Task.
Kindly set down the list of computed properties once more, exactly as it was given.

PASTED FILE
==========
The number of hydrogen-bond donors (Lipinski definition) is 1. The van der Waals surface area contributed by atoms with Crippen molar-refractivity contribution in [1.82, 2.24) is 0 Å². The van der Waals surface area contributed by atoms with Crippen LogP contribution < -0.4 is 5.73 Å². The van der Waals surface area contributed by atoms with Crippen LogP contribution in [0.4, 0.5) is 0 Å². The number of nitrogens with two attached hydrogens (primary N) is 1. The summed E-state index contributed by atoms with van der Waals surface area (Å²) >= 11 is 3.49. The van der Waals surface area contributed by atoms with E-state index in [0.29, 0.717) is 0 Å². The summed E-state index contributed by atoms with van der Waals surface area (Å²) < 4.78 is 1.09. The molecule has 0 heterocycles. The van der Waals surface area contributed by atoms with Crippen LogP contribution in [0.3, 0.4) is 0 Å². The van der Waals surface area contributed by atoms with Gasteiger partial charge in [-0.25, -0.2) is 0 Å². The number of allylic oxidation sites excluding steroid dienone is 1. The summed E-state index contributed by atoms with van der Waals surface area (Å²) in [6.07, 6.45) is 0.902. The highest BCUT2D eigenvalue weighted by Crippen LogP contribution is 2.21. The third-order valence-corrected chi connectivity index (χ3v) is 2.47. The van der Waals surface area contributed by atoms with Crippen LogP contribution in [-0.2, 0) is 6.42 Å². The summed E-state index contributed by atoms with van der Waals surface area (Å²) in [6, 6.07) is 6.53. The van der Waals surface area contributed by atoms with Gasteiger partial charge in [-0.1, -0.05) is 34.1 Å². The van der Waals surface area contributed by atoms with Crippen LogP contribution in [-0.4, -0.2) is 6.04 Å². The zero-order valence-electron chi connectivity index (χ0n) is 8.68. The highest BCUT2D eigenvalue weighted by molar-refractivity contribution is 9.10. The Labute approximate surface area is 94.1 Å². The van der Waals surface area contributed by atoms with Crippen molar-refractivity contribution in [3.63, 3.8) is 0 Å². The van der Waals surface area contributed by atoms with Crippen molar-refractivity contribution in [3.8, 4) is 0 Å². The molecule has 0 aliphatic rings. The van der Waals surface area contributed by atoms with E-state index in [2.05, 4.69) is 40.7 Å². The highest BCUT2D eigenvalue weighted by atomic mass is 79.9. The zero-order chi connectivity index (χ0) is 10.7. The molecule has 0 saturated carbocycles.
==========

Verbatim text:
The number of hydrogen-bond donors (Lipinski definition) is 1. The van der Waals surface area contributed by atoms with Crippen molar-refractivity contribution in [1.82, 2.24) is 0 Å². The van der Waals surface area contributed by atoms with Crippen LogP contribution < -0.4 is 5.73 Å². The van der Waals surface area contributed by atoms with Crippen LogP contribution in [0.4, 0.5) is 0 Å². The number of nitrogens with two attached hydrogens (primary N) is 1. The summed E-state index contributed by atoms with van der Waals surface area (Å²) >= 11 is 3.49. The van der Waals surface area contributed by atoms with E-state index in [0.29, 0.717) is 0 Å². The summed E-state index contributed by atoms with van der Waals surface area (Å²) < 4.78 is 1.09. The molecule has 0 heterocycles. The van der Waals surface area contributed by atoms with Crippen LogP contribution in [0.3, 0.4) is 0 Å². The van der Waals surface area contributed by atoms with Gasteiger partial charge in [-0.25, -0.2) is 0 Å². The number of allylic oxidation sites excluding steroid dienone is 1. The summed E-state index contributed by atoms with van der Waals surface area (Å²) in [6.07, 6.45) is 0.902. The highest BCUT2D eigenvalue weighted by Crippen LogP contribution is 2.21. The third-order valence-corrected chi connectivity index (χ3v) is 2.47. The van der Waals surface area contributed by atoms with Crippen LogP contribution in [-0.2, 0) is 6.42 Å². The summed E-state index contributed by atoms with van der Waals surface area (Å²) in [6, 6.07) is 6.53. The van der Waals surface area contributed by atoms with Gasteiger partial charge in [-0.1, -0.05) is 34.1 Å². The van der Waals surface area contributed by atoms with Crippen LogP contribution in [-0.4, -0.2) is 6.04 Å². The zero-order valence-electron chi connectivity index (χ0n) is 8.68. The highest BCUT2D eigenvalue weighted by molar-refractivity contribution is 9.10. The Labute approximate surface area is 94.1 Å². The van der Waals surface area contributed by atoms with Crippen molar-refractivity contribution in [3.63, 3.8) is 0 Å². The van der Waals surface area contributed by atoms with Crippen molar-refractivity contribution in [3.8, 4) is 0 Å². The molecule has 0 aliphatic rings. The van der Waals surface area contributed by atoms with E-state index in [2.05, 4.69) is 40.7 Å². The highest BCUT2D eigenvalue weighted by atomic mass is 79.9. The zero-order chi connectivity index (χ0) is 10.7. The molecule has 0 saturated carbocycles.